School of Arts and Humanities News

University Theatre Group Makes Sure Show Goes On with ‘Faust’ Radio Play


From her home in Massachusetts, visual and performing arts junior Melinda Kalanzis prepares to record a scene from “Faust.” Kalanzis plays Gretchen in the UT Dallas radio play, which will be available online April 26.

From her home in Massachusetts, visual and performing arts junior Melinda Kalanzis prepares to record a scene from “Faust.” Kalanzis plays Gretchen in the UT Dallas radio play, which will be available online April 26.

While theater companies and musical organizations around the country are having to shut down productions during the COVID-19 pandemic, The University of Texas at Dallas’ theatre program creatively improvised, ensuring that “the show must go on.”

The program’s spring production, “Faust,” was planned to be a big stage event, with a guest director, two professional actors, outside costume and scenic designers, and a guest composer — all complementing the student actors, musicians and production crew. In mid-March, however, it became clear that the production could not occur as planned.

“I was afraid we were going to lose the chance to see this project to fruition and that we wouldn’t have the chance to work together,” said Melinda Kalanzis, visual and performing arts junior in the School of Arts and Humanities (A&H).

Shelby Hibbs, A&H clinical assistant professor and producer of the production, said it was important that the play continue for a number of reasons, one of which was that it was a new version, translated by Dr. Zsuzsanna Ozsváth, professor of literature and history and the Leah and Paul Lewis Chair of Holocaust Studies, and Dr. Frederick Turner, Founders Professor of literature and creative writing.

Very quickly, a solution was found: The stage play became a radio play, complete with music, audio effects and a robust website to provide the audience with the feel of the play’s period.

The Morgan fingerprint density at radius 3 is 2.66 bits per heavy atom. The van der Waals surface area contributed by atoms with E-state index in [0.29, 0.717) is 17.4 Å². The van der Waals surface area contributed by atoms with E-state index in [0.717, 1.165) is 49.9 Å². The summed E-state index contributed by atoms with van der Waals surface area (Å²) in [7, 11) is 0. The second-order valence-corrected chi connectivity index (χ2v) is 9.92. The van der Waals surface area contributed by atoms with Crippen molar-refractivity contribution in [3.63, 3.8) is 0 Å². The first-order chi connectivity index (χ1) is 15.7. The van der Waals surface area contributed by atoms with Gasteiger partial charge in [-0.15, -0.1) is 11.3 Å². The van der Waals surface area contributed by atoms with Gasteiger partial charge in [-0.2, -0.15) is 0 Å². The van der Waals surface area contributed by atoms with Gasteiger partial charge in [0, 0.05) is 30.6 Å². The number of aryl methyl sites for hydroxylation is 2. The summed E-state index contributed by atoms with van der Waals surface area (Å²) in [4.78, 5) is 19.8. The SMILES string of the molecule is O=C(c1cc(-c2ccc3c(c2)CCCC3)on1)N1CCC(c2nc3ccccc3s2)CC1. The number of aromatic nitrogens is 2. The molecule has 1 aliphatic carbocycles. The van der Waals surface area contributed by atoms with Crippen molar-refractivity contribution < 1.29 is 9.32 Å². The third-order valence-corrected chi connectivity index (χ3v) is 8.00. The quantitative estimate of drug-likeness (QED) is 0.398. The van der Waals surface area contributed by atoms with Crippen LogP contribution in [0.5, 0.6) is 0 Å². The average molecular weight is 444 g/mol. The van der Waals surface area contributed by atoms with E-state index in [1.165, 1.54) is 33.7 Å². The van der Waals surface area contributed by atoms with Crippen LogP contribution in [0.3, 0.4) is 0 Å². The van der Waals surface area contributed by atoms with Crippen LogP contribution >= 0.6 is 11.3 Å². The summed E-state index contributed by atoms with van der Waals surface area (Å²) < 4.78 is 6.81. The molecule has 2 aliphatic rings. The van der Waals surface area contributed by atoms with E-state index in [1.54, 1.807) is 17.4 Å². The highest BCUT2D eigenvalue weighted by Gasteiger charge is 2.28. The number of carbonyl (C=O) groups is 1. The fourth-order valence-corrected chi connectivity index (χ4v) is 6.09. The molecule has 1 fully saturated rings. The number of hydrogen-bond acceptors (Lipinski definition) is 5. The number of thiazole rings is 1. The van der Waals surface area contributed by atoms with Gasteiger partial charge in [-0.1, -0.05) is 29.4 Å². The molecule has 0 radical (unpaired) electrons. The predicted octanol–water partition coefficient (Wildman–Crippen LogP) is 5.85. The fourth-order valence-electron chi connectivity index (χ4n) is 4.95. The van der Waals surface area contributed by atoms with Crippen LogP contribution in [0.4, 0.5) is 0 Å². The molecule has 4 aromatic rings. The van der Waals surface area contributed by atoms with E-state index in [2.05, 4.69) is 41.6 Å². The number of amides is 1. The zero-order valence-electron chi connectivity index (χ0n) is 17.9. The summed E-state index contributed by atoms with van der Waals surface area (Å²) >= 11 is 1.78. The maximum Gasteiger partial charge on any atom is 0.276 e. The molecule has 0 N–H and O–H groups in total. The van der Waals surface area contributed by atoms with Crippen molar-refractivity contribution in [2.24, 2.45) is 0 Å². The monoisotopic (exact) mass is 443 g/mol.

“We were lucky in the sense that this was an original translation, and we didn’t have to get a license or pay royalties, because if we had, the whole production would have been shut down,” Hibbs said. “I wanted to honor the work that the translators had done.”

Although the director, actors, sound technicians, editors and costume designers were all restricted to their homes, rehearsals continued through videoconferencing applications and recording software. High-quality microphones were distributed to the actors, who worked in groups to record various scenes.

“It was a herculean effort to put this together,” said Raphael Parry, guest director of “Faust.” He said the cast and crew have worked diligently to pivot the production, although the technical issues of working remotely were sometimes a challenge.

“There were certain tactical things we couldn’t control,” said Parry, who is the executive and artistic director at Shakespeare Dallas. “If we had a bad computer signal from one of the actors, then we would lose the entire take. Because of Wi-Fi issues, we lost a couple of evenings of work.”

Visual and performing arts junior Hayden Lopez said that while performing in a radio play was different than a stage production, it was fun to learn a new aspect of acting.

“In radio, attention to the spoken language has to be much more precise,” Lopez said. “You have to have a lot more inflection in your voice, and you have to be able to really paint a picture with your words because you lose the visual aspect.”

Lopez said he and the other actors had to be creative to create a quiet area for recording.

“To help absorb the sound, I took a rug into my closet where I recorded. I also had my laptop and the mic that was provided. Then the production team did its best to tune it to get the best possible sound. Obviously, it’s not a studio,” he said.

While the actors laid down their tracks, musicians also individually recorded the newly arranged score that featured solo parts rather than an orchestral ensemble. In addition, students helped create a website to highlight costume renderings and scene designs, which provide a visual connection to the work.

“‘Faust’ really is more of a dramatic poem than a play, so it’s good for people to be able to really listen to the translation and listen to the language. I think it’ll actually work to our benefit to do this version of the play rather than doing a full production of it,” Hibbs said.

The final production is divided into 20-minute segments and, because of contractual arrangements with Actors’ Equity Association, the show will be available online for only two weeks, starting April 26. The show is free, but registration is required.

“It’s been a great opportunity to teach different skills about vocal production for microphone versus stage,” Parry said. “And the mix of professional actors and student actors is an interesting aspect of the project. I’m hoping that people enjoy it as much as I’ve enjoyed recording it.”

This article originally appeared in the UTD News Center